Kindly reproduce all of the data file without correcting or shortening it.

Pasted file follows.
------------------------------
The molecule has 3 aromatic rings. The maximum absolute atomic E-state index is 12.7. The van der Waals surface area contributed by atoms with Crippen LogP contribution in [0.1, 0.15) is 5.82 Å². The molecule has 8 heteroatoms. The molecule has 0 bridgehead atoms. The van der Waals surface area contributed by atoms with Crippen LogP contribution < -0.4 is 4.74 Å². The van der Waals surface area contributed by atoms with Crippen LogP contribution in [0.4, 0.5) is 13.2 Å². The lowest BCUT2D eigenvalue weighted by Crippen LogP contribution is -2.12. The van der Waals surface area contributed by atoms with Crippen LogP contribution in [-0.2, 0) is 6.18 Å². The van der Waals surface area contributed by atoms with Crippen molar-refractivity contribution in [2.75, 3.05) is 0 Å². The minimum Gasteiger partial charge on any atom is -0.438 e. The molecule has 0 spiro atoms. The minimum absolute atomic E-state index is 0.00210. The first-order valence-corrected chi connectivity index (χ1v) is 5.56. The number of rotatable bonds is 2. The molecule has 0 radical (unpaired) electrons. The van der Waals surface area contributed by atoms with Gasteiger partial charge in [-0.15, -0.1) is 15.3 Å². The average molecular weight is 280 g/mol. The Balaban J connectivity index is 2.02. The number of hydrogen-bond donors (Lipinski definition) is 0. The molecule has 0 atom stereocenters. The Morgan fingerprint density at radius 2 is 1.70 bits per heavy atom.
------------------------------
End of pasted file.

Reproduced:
The molecule has 3 aromatic rings. The maximum absolute atomic E-state index is 12.7. The van der Waals surface area contributed by atoms with Crippen LogP contribution in [0.1, 0.15) is 5.82 Å². The molecule has 8 heteroatoms. The molecule has 0 bridgehead atoms. The van der Waals surface area contributed by atoms with Crippen LogP contribution < -0.4 is 4.74 Å². The van der Waals surface area contributed by atoms with Crippen LogP contribution in [0.4, 0.5) is 13.2 Å². The lowest BCUT2D eigenvalue weighted by Crippen LogP contribution is -2.12. The van der Waals surface area contributed by atoms with Crippen LogP contribution in [-0.2, 0) is 6.18 Å². The van der Waals surface area contributed by atoms with Crippen molar-refractivity contribution in [2.75, 3.05) is 0 Å². The minimum Gasteiger partial charge on any atom is -0.438 e. The molecule has 0 spiro atoms. The minimum absolute atomic E-state index is 0.00210. The first-order valence-corrected chi connectivity index (χ1v) is 5.56. The number of rotatable bonds is 2. The molecule has 0 radical (unpaired) electrons. The van der Waals surface area contributed by atoms with Gasteiger partial charge in [-0.15, -0.1) is 15.3 Å². The average molecular weight is 280 g/mol. The Balaban J connectivity index is 2.02. The number of hydrogen-bond donors (Lipinski definition) is 0. The molecule has 0 atom stereocenters. The Morgan fingerprint density at radius 2 is 1.70 bits per heavy atom.